A long-range nursing shortage in South Dakota only got worse during the COVID-19 pandemic as more nurses than usual exited the field, left the state or retired early. Now, as the delta variant raises concern over the potential for higher COVID-19 infections and hospitalizations, healthcare experts worry patient care could be affected at South Dakota hospitals.
Retail sales of alcohol rose by 21% and retail sales of tobacco rose by 42% in South Dakota in 2020, which experts attribute to stress and isolation brought on by the COVID-19 pandemic. Some addiction programs are already seeing a rise in clients, and experts worry more long-term physical and mental health consequences may result.
The COVID-19 pandemic caused a temporary halt to abortions at the Planned Parenthood clinic in Sioux Falls in 2020, reducing the number of abortions that took place at the state's only clinic that performs them. However, data from neighboring states shows that hundreds of pregnant South Dakota women traveled to other states to get the procedures during the pause.
A treatment method that uses medications to reduce cravings for people addicted to opioids is being used more frequently to prevent overdoses and save lives in South Dakota, but addiction experts and law enforcement leaders are trying to reduce barriers that prevent wider use across the state.
Child advocates in South Dakota worry that child abuse cases spiked and were more severe during the COVID-19 pandemic, and that a reduction in formal reports of cases may have allowed some child abuse to continue unabated.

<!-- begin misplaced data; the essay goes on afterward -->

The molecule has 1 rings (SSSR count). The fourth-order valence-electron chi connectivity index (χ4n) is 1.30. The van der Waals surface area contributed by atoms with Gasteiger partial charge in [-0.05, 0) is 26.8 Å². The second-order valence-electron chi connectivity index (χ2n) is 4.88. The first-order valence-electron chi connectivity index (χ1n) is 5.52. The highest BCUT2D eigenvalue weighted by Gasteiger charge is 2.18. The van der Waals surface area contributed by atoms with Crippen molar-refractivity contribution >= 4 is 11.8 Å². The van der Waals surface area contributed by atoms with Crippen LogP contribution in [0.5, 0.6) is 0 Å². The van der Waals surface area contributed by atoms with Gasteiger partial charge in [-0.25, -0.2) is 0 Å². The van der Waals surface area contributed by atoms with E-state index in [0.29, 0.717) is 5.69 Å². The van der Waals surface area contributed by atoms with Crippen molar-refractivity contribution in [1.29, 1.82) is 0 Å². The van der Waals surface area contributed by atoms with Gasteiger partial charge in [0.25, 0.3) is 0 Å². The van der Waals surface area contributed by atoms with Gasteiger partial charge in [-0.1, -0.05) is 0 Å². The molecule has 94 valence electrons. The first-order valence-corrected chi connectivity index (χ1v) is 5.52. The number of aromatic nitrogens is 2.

SAb Biotherapeutics in northern Sioux Falls is using its breakthrough technology — and a herd of cows — to quickly develop an effective treatment for the COVID-19 disease, which is spreading across the world and the U.S., infecting thousands. The company uses genetically engineered cows to produce human antibodies that fight specific diseases.
Whether due to obesity, diabetes, smoking, a lack of access to health care or mistakes at hospitals, mothers in South Dakota and the United States have far higher rates of death and complications due to childbirth than most industrialized countries, such as Canada and the U.K. Now, a new effort is underway in South Dakota to better understand the causes and to curtail a type of death seen as mostly preventable.
Residents in wide swaths of rural South Dakota do not have access to primary medical care, let alone specialist care. Medical schools, including the University of South Dakota, are graduating more doctors than ever, but those young doctors do not have enough residency opportunities to complete their training to work on their own. The problem has heightened barriers to access to health care in rural areas of the state.
A 2017 law in South Dakota created the "professional midwife" certification to regulate the practice of home births by lay midwives who previously were not state certified or regulated. But a top state medical official is concerned about safety of home births by professional midwives who are required to have far less clinical training and education than "nurse midwives" who have been regulated in the state for 40 years.
National non-profit research group believes decades-old contamination standards need updating and that “legal” limits do not necessarily equate to “safe” limits of harmful contaminants such as lead, copper, nitrates, arsenic, radium and others commonly found in S.D. tap water.
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